These bespectacled siblings, readers and letter writers, were both remarkable.  The glasses enabled them to look and see and therefore think.  Lepore talks about how glasses act as a door to knowledge and a way to hide.  Jane and Ben did both, in their own ways, in their own worlds.  Her story is a remarkable one, quiet and small.  How wonderful to celebrate that with Lepore and with you.

Miniature paintings of an eye were intriguing and fashionable gifts between lovers

The Shrieks of October

The trees are going hot orange and pumpkins to match are sprouting around.  The local MacIntosh apples are on the shelf, and the farm stands are offering apple picking times.  But the New Haven Museum is focusing on spooks.  During October, in this 375th birthday year for New Haven, the historical society is giving over to the macabre.

Last night was the kick-off, with Mike Bielawa discussing his new book Wicked New Haven.

 

The ol’ story goes:

“Is this Hell?” the boy asked.

“No, son,” his father replied.  “It is only New Haven.”

That the oft-repeated quip is on the New Haven Museum walls demonstrates just how low a city’s self esteem can go.  Bielawa uses it to wander into New Haven’s wicked past.

 

The book has a definite water-y theme, with its share of pirates using Connecticut coves as covers and cursed captains and haunted ships and hellish crimes and supernatural legends.  Bielawa focused on one cursed captain, the supposedly beloved Captain Parker J. Hall whose temper also got him in a lot of trouble, and his haunted ship, the Robert P. King.

Sailing in the early 1890s, Hall refused to give in to mariner superstition, painting his boat blue, which was notoriously bad luck, and thrusting a knife into the mast, another no-no.  While hauling a load of cement from Augusta, ME to New Haven via the Hudson River in 1894, Hall’s crew of two, Portuguese brothers, turned on and attacked him.  The siege ended badly for one of the brothers, murdered, or killed in self-defense, depending on your point of view.

After that, no sailor would stay on board the schooner overnight, for all the shrieks, weird laughter in the rigging, and voices calling, “kill him!”

Whether the haunting comes from that mutiny and murder, or from the schooner’s history as a slave ship, a whaler, and battle ship during the Civil War, we can only speculate while telling the tale on a dark October night.  The remains of the Robert P. King are on display in Mystic in the Ship Carver’s Building.  We need to go hear for ourselves.  Field trip!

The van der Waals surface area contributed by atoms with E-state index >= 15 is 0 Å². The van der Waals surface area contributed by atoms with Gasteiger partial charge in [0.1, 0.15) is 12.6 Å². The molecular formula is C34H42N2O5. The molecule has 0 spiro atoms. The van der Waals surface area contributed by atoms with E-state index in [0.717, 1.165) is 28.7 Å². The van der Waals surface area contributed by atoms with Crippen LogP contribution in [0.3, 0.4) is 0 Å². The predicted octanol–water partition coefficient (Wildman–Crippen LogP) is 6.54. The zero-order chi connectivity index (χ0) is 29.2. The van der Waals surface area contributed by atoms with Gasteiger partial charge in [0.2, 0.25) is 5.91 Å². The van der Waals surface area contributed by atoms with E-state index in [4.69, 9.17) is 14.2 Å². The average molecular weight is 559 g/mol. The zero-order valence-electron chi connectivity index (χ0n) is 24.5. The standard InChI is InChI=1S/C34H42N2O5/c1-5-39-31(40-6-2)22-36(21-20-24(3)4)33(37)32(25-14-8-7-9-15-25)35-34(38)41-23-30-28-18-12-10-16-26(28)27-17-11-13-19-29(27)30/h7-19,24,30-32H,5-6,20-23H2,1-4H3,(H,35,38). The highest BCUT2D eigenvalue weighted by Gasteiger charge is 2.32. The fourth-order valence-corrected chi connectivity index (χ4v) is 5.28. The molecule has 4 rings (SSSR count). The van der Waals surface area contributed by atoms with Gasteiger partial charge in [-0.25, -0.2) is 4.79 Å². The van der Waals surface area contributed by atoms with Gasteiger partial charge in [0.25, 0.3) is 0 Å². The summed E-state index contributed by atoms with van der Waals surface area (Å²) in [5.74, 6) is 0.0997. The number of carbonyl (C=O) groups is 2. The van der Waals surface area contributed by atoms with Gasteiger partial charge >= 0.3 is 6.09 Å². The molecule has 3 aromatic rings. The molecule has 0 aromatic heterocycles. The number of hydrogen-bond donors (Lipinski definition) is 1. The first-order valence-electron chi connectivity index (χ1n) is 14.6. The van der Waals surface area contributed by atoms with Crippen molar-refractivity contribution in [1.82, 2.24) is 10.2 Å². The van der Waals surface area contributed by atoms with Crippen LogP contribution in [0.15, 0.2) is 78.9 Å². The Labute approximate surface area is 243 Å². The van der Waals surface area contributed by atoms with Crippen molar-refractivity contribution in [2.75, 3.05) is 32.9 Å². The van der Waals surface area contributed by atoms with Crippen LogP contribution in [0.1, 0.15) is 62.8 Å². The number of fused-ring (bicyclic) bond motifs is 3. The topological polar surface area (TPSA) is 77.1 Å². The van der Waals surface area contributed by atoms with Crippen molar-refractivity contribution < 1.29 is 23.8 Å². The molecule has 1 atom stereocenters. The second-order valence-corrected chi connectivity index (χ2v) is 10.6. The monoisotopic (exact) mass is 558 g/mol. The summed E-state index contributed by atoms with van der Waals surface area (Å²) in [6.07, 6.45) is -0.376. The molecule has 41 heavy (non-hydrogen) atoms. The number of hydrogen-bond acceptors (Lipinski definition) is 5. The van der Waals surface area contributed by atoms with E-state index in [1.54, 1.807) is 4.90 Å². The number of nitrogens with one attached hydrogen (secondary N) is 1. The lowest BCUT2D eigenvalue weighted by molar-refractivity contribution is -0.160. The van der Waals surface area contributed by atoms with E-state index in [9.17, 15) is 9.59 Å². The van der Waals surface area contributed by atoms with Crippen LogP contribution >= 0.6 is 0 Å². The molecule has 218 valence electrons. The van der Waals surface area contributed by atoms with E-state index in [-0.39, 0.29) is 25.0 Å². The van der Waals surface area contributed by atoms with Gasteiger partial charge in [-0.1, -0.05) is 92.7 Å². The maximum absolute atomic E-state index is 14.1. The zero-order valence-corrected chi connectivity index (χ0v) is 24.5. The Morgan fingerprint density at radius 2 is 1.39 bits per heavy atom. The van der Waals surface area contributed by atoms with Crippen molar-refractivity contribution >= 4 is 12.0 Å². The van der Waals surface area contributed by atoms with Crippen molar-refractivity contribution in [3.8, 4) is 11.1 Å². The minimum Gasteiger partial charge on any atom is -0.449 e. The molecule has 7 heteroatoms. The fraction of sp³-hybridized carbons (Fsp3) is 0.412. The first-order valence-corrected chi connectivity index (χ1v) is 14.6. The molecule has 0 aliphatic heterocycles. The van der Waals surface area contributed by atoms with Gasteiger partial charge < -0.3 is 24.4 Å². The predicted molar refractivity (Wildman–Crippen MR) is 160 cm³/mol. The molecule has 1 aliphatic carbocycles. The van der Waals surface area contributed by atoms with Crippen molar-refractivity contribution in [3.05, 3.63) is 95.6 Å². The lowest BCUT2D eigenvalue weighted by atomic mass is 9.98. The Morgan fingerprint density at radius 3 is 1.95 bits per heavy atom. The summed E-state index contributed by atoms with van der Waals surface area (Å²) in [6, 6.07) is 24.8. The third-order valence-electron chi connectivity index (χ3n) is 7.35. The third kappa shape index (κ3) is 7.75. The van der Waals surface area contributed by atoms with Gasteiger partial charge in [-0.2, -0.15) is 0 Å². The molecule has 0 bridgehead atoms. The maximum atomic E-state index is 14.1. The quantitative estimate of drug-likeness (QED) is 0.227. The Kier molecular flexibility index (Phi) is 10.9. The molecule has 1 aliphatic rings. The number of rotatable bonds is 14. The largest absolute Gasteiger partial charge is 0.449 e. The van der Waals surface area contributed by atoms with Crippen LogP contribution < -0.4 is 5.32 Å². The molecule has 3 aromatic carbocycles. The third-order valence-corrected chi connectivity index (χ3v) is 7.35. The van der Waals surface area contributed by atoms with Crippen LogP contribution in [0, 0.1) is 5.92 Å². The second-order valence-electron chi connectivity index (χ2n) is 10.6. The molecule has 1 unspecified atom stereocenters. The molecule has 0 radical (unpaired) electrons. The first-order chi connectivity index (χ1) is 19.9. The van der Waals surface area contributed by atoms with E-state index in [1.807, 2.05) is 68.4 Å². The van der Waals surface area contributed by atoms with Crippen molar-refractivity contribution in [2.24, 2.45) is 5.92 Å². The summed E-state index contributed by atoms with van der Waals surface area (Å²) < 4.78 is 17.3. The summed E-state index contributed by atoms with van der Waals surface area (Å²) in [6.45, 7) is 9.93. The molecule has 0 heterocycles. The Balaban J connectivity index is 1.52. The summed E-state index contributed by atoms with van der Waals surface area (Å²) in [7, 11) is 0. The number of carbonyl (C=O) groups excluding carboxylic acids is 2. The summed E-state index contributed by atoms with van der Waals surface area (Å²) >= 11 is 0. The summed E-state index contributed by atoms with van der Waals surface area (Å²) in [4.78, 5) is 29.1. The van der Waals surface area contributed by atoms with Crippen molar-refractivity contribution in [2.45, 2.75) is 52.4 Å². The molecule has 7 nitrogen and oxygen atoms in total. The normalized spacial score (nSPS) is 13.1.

https://www.renatobey.com/wp-content/uploads/2013/10/king.pdf

History with a Twist

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Visiting the New Haven Museum (the local museum that corresponds to the New York Historical Society), I couldn’t resist this book.  I really look forward to getting the backstory on Arsenic and Old Lace and of course, Benedict Arnold, who had his druggist, book, and what-not shop on the New Haven Green.

 

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The strange phrase on his shop sign “Sibi Totique” means ‘something for everyone’.  Arnold also prospered as a merchant in the West Indies trade, as did New Haven.  But you probably know Arnold as the Revolutionary War turncoat.

And you may not know that Nathan Hale, America’s first (failed) spy lived in New Haven and attended Yale. Caught and hung by the British, yet still a model origin spy for the CIA.  What a way to make a reputation!  New Haven certainly has inauspicious Revolutionary War ties.

Cinque Leader of the Amistad Captives

Cinque
Leader of the Amistad Captives

The city redeemed itself with the Amistad trial, where John Quincy Adams defended newly enslaved Africans, who led by Cinque, revolted onboard the slave ship Amistad.  Considered the first Civil Rights trial, which went all the way to the Supreme Court, little changed in terms of policy or law as a result.  The pitiful rationale was that the slavers were Spanish.  Had it been an American ship, the outcome probably would have been very different and not as noted in history.

 

 

 
New Haven had an industrial boom, making clocks, carriages, locks, and my favorite, corsets.  In two weeks, I see a play called Freewheelers on that very supportive topic, at the Arts & Ideas Festival. And then there’s the bicycle.

bicycle

 

 

 

 

 

 

Just for the ladies…

bicycle ad

 

 

 

 

 

 

 

 

New Haven also was a major trade and working port, as well as a center for oyster harvesting.  In the maritime exhibit, I really liked the modernist artist Max Dellfant.  Many were like this work, with thick, juicy paint slathered on the surface.

maritime

 

 

 

 

 

 

 

And his depiction of his workspace just charmed me, reminding me of the mess and jumble of my mother’s studio.

My Studio Max Dellfant 1923

My Studio
Max Dellfant
1923

 

 

 

 

 

 

 

 

 
From Connecticut’s earlier history, the Jerks of Connecticut book doesn’t include the two early founders who hid out in a West Rock cave.  They were hiding because they had GeorgeHenryDurrie-JudgesCaveWestRockNewHaven signed the death warrant to behead King Charles I in 1649 (note, eleven years after New Haven was founded, which is completely unrelated).  With Restoration in 1661, they were hunted by British Royal Agents.  Now a street is named after Edward Whaley.  How history redesigns us all.  The cave is apparently a local tourist site, so I have to go find it.

The evening concluded with a lecture on financial documents from the Revolutionary War period.  You know, hand signed currency, stocks, bank notes (which anyone could print, even Delmonico’s Restaurant), and bonds for financing the nation.  Bonds were also used to raise the money to fight the war.  They could be redeemed in meat, wool, or sheep, as a hedge against inflation.